Following a design from start to finish
I have been thinking, one thing that may help you all in the design process is to follow my thoughts and processes from start to finish.
I have been thinking of designing a scarf, because that is what may people weave. It gives you a lot of freedom and choices in the design process yet it is not overwhelmingly large.
The first step is to set my limitations. I decided I would design with the elements of line and texture being dominant. That can go in many directions. At first I was toying with some lovely rayon boucle that was a recent purchase plus a ball of ribbon yarn that was given to me. Before I could sit down and design with that, a guild member said she had many cones of black polyester, thin, she was giving away so it would not end up in the dumpster. That got me thinking…I had not yet tried a crimp cloth project. Last spring we had a guild presentation on crimp cloth and I want to try it. With a gift cone of polyester, well the moment is now.
But what to use for warp if the black polyester is the weft that I will heat set (steam) to set my pleats after pulling the threads (much like for woven shibori)? I found in my stash many small balls of 20/2 cotton left over from previous projects, many of them bright colors. Just the thing! I can now make stripes of colors that I can gather to have line and texture! Just what I wanted to use for a design!
Now, how exactly do I go about it getting the effect that I envision in my head? I am thinking of 3/1 twills, warp and weft faced, alternating in stripes. Okay, that will take 8 shafts, one for each “block” or stripe of twill, one warp faced and one weft faced. Then I thought, I could alternate, every so often, which ones were warp faced and which one weft faced. Great! But there comes the tricky part. I also want the pulled threads to alternate faces. I figure if one pull thread goes in front of warp and weft faced stripe pair, then goes in back of the next pair, it will force one set to bend one way and the other to bend the opposite way. To do this I will need to be able to lift up one set 8 shafts, while another set of 8 shafts is down, so I can place the pull threads where I want them. In doing this I now need 16 shafts. Luckily, that is what I have on one of my looms.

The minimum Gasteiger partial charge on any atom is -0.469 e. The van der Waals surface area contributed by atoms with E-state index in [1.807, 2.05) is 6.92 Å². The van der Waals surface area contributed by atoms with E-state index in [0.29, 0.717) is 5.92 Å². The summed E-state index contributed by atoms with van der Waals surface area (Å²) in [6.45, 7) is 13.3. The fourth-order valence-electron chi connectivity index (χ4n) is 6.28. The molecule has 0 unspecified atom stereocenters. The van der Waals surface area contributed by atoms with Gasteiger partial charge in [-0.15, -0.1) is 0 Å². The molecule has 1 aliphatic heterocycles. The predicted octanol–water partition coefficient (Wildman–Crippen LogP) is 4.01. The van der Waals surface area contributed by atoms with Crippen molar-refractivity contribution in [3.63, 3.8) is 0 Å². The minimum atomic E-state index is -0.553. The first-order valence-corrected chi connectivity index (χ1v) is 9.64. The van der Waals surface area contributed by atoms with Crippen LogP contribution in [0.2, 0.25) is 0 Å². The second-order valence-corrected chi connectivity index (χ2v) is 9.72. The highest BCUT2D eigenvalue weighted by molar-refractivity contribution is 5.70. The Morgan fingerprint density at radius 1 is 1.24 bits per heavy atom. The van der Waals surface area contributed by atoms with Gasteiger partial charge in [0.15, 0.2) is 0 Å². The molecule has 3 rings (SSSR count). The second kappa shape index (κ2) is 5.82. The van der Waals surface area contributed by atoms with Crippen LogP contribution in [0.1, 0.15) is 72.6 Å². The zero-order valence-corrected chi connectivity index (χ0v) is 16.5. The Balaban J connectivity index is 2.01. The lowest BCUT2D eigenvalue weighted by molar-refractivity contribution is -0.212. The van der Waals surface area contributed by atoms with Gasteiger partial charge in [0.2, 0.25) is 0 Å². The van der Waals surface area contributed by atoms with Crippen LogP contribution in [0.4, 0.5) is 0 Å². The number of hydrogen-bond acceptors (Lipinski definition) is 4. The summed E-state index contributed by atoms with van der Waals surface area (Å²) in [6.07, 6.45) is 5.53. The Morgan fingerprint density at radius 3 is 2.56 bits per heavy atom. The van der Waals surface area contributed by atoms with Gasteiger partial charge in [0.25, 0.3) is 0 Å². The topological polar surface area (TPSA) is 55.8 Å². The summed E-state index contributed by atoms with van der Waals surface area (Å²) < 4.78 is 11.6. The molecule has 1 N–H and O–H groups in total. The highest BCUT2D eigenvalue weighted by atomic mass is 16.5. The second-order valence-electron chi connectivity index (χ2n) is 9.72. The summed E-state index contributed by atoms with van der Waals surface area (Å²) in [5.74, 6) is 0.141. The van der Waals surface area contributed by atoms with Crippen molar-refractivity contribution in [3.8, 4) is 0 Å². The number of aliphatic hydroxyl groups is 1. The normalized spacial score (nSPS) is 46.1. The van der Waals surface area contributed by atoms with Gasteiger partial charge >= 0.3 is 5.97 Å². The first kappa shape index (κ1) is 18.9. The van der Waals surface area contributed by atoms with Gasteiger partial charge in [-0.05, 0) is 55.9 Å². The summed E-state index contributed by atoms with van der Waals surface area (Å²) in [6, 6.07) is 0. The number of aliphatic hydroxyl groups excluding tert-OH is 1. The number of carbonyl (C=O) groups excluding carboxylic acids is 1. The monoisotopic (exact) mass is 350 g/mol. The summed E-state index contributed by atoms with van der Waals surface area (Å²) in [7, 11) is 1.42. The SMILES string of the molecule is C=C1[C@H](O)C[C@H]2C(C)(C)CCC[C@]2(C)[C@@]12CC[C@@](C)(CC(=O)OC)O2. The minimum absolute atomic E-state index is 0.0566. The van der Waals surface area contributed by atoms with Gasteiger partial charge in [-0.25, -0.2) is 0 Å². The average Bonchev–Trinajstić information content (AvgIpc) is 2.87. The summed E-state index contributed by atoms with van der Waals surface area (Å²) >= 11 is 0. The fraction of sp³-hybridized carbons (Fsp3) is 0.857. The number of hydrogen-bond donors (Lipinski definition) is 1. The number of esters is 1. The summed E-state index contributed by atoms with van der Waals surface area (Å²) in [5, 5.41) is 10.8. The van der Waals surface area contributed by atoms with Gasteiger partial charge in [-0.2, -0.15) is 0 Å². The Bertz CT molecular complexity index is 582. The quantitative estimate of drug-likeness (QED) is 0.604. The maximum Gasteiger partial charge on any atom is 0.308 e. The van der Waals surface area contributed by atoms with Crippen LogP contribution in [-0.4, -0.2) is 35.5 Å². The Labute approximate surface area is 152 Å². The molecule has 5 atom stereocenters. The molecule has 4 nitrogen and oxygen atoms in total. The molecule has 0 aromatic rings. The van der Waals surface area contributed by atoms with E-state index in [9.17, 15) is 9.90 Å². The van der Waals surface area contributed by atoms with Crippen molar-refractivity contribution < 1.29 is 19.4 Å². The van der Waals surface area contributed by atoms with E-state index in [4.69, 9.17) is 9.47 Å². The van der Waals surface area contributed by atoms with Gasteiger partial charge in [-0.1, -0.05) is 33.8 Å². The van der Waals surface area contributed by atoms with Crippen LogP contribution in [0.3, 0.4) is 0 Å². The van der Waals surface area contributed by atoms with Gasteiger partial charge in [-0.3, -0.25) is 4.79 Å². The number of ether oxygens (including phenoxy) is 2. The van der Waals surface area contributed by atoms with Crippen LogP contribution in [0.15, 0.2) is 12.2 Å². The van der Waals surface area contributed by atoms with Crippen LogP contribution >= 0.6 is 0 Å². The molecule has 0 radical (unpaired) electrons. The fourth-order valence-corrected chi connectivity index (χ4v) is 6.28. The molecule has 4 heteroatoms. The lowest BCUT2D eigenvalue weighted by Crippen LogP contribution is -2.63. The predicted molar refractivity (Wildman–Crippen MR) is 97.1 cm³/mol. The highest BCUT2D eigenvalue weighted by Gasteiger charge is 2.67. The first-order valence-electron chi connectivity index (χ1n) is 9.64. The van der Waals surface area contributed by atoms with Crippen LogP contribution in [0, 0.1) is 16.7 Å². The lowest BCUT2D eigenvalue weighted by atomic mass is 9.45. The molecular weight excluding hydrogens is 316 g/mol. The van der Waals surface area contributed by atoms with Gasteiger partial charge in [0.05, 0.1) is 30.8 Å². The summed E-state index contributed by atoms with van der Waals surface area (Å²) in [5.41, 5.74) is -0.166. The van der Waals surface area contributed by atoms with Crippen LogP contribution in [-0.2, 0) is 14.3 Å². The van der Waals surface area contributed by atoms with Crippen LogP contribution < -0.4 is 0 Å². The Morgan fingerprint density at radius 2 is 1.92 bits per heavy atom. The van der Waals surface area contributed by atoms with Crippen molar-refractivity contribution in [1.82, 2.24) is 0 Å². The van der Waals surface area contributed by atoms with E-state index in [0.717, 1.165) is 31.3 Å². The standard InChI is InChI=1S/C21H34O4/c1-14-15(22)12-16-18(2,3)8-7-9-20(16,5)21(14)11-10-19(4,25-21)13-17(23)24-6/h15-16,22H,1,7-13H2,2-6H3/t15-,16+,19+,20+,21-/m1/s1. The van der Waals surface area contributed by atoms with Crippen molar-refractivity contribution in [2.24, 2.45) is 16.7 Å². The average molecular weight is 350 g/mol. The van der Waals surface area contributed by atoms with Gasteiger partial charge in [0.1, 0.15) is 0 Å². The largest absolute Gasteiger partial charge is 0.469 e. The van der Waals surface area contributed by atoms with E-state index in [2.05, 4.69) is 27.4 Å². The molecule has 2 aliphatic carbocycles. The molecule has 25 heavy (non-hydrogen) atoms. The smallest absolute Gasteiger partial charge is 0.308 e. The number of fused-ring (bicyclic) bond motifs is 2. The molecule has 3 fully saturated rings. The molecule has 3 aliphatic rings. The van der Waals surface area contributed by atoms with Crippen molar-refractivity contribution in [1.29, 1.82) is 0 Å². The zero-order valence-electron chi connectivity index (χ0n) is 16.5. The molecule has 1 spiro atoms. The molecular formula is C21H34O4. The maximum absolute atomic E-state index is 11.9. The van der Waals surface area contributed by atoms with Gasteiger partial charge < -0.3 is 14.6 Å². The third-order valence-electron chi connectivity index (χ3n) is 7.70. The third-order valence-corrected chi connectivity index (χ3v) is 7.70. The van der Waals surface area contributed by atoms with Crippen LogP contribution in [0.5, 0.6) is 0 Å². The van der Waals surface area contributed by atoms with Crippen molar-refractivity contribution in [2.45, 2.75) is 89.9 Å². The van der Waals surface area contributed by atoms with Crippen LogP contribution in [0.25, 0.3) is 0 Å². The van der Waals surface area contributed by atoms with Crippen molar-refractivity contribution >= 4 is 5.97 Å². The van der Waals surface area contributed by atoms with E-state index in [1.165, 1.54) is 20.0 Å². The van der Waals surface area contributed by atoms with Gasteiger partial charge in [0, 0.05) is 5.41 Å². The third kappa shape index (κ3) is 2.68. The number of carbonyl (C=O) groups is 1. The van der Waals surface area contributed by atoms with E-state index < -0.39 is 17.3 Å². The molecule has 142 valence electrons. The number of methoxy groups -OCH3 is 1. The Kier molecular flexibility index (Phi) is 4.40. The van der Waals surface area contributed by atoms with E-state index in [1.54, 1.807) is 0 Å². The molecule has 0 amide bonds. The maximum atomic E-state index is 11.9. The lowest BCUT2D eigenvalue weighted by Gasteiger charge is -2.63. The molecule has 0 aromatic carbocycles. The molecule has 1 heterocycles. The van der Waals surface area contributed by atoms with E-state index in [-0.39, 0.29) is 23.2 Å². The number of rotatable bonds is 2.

Draft for first scarf and first scarf on the loom.
So, I began winding the warp, alternating hues in no particular order, just what I felt should be the next one, balancing light and dark values and distributing the hues somewhat evenly. There was no mathematical plan, just varying lights and darks according to the amounts I had of each hue.
On further thought, I doubt if I will need the shibori tie threads to make this design work. So, I could have threaded this on 8 shafts, 2 blocks of 3/1 twill, to get the results I want. It may have been better to use a 10/2 cotton as the differences in width between warp and weft will help exaggerate the pleats. Still, this may work as it is. When in doubt, sample! I have enough on the loom for that.
After weaving the first scarf as stated above, I realized I did want to try the shibori tie threads after all. However, I did not want to keep the same tie-up I had. So, I alternated the directions of the twills and made one pair warp-faced and one pair weft-faced and then switched them every 6 to 8 inches with tie down threads every 16 picks. These tied down threads went over the warp-faced twills and under the weft-faced twills. This draft could have been done on 8 shafts. I am glad I used all of my 16 though as it allowed me to change the scarves while weaving, instead of having to make a new warp or re-thread my loom.
Draft for second scarf and second scarf on the loom.
Tied and ready for steaming.
I did two additional scarves using this method. Off the loom and washed, the first scarf did not pleat, not even a little. I think I would have needed fatter warp threads to make that happen without tie threads. The 20/2 cotton was too similar in size to the weft yarn. I used a fine monofilament for the shibori threads. I pulled the threads and tied them. Then I steamed the scarves over simmering heat for half an hour. I let them cool in the pot and then laid them on a rack to dry. Once dry, I removed the tie threads and have wonderful pleats! The pleated scarves are much narrower than the one without the pleats. I am now glad I have the two for comparison, even if it would be fun to have all of them pleated. Two of them are off to the Fort Wayne Museum of Art for a wearable art sale next week. I will try to remember to let you know if they sell or not.
Scarves after finishing. On the left, the first scarf with no pleats.
On the right, the second scarf with set pleats.
So, that is the design journey of the scarves. I did succeed in using both line and texture to make scarves. I even succeeded in getting a visual texture in the first scarf and some actual textures in the second scarf. It is as much about experimenting as it is about design. These scarves have also given me valuable information that I will use in future designs. Maybe that is the real lesson here. Designing has to start somewhere. I can give you information on the elements and principles. However, ultimately, designing is up to you. It is your journey. The more you do it, the more you learn. The more you weave the more it informs you for future projects. Great work isn’t created in a vacuum. It is a process of working and developing. One step, or project, informs the next one.
Enjoy the journey.